Intel officially confirmed on February 15 that it will acquire Israeli foundry Tower Semiconductor for nearly US$6 billion, and the deal will likely contribute to the growth of Intel’s foundry business if it reaches a successful conclusion, according to TrendForce’s latest investigations. Tower was 9th place in the global ranking of foundries by revenue for 4Q21 and operates a total of seven production sites across Israel, the US, and Japan. Tower’s foundry capacity in 12-inch wafer equivalents accounts for about 3% of the global total. The majority share of Tower’s foundry capacity is for 8-inch wafers, and Tower’s share of the global 8-inch wafer foundry capacity is around 6.2%. Regarding manufacturing process platforms, Tower offers nodes ranging from 0.8µm to 65nm. It has a diverse range of specialty process technologies for manufacturing products in relatively small quantities. Products that Tower has been contracted to manufacture are mostly RF-SOI components, PMICs, CMOS sensors, discretes, etc. As such, the Tower acquisition is expected to help Intel expand its presence in the smartphone, industrial equipment, and automotive electronics markets.
Although Intel undertook a series of business strategies to compete with TSMC and Samsung, IFS (Intel Foundry Services) has historically manufactured with platform technologies for processors such as CPUs and GPUs. Furthermore, competition still persists between Intel and certain foundry clients that require advanced processes below the 10nm node, such as AMD and Nvidia, which have long histories of developing server products, PC CPUs, GPUs, or other HPC-related chips. Intel’s preexisting competitive relationship with these companies may become a barrier to IFS’ future expansion because IFS will be relatively unlikely to attract them as customers.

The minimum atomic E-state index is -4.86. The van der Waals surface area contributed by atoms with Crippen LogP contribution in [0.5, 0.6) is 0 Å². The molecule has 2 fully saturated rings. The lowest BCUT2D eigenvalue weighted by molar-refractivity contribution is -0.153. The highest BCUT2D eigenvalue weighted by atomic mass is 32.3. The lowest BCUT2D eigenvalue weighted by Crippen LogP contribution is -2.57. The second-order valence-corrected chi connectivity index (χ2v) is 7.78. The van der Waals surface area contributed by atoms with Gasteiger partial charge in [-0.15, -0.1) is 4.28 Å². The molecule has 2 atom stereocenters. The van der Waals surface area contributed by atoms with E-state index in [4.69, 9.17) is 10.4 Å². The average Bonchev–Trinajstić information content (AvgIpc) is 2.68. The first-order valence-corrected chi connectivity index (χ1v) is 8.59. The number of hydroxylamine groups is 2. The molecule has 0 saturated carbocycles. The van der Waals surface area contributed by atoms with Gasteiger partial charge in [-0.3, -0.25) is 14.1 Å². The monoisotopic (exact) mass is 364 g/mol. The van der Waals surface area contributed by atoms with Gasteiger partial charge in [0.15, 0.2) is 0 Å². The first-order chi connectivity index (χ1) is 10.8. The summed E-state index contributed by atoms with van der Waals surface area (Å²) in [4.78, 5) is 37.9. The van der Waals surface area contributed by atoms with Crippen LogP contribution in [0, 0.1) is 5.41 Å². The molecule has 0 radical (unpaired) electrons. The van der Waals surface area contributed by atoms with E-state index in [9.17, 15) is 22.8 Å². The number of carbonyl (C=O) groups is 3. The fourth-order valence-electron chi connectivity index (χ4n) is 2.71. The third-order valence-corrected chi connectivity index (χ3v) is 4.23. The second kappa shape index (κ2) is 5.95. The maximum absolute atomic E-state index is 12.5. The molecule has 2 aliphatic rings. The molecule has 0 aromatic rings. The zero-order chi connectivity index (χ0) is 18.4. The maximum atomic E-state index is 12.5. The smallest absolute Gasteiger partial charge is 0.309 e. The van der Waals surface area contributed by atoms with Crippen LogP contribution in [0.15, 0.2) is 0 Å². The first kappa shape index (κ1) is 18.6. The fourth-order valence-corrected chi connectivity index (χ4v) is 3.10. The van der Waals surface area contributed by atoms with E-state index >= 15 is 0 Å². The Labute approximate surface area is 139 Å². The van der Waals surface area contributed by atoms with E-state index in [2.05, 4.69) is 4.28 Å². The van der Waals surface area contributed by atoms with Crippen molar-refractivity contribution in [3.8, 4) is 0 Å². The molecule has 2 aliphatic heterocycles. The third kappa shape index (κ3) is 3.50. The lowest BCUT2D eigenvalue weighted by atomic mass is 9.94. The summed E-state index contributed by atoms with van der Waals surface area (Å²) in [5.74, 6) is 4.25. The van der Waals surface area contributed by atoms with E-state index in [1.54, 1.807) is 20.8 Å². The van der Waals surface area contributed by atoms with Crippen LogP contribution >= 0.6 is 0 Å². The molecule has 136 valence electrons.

Taking the aforementioned factors into account, TrendForce believes that the Tower acquisition will likely expand IFS’ business presence in the foundry industry through two considerations. First of all, the acquisition will help Intel both diversify its mature process technologies and expand its clientele. Thanks to advancements in communication technologies and an increase in demand for new energy vehicles, there has been a recent surge in demand for RF-SOI components and PMICs. Tower’s long-term focus on the diverse mature process technologies used to manufacture these products means it also possesses a long-term collaborative relationship with clients in such markets. By acquiring Tower, Intel is therefore able to address IFS’ limited foundry capabilities and limited clientele. The second consideration pertains to the indigenization of semiconductor manufacturing and supply allocations, which have become increasingly important issues in light of current geopolitical situations. As Tower operates fabs in Asia, EMEA, and North America, the acquisition is in line with Intel’s current strategic aim to reduce the disproportionate concentration of the foundry industry’s supply chain in Asia. As well, Intel holds long-term investments and operates fabs in both the US and Israel, so the Tower acquisition will give Intel more flexibility in allocating production capacities, thereby further mitigating risks of potential supply chain disruptions arising from geopolitical conflicts.
In addition to the aforementioned synergy derived from acquiring Tower, it should also be pointed out that Intel is set to welcome an upcoming partnership with Nuvoton. Tower’s three Japan-based fabs were previously operated under TowerJazz Panasonic Semiconductor, a joint venture created by Tower and Panasonic in 2014, with Tower and Panasonic each possessing 51% and 49% ownership, respectively. After Nuvoton acquired PSCS (Panasonic Semiconductor Solutions Co.) in 2020, Panasonic’s 49% ownership of the three fabs was subsequently transferred to Nuvoton. Following Intel’s Tower acquisition, Intel will now possess the 51% majority ownership of the fabs and jointly operate their production lines for industrial MCUs, automotive MCUs, and PMICs along with Nuvoton. Notably, these production lines also span the range of CIS, MCU, and MOSFET technologies previously developed by Panasonic.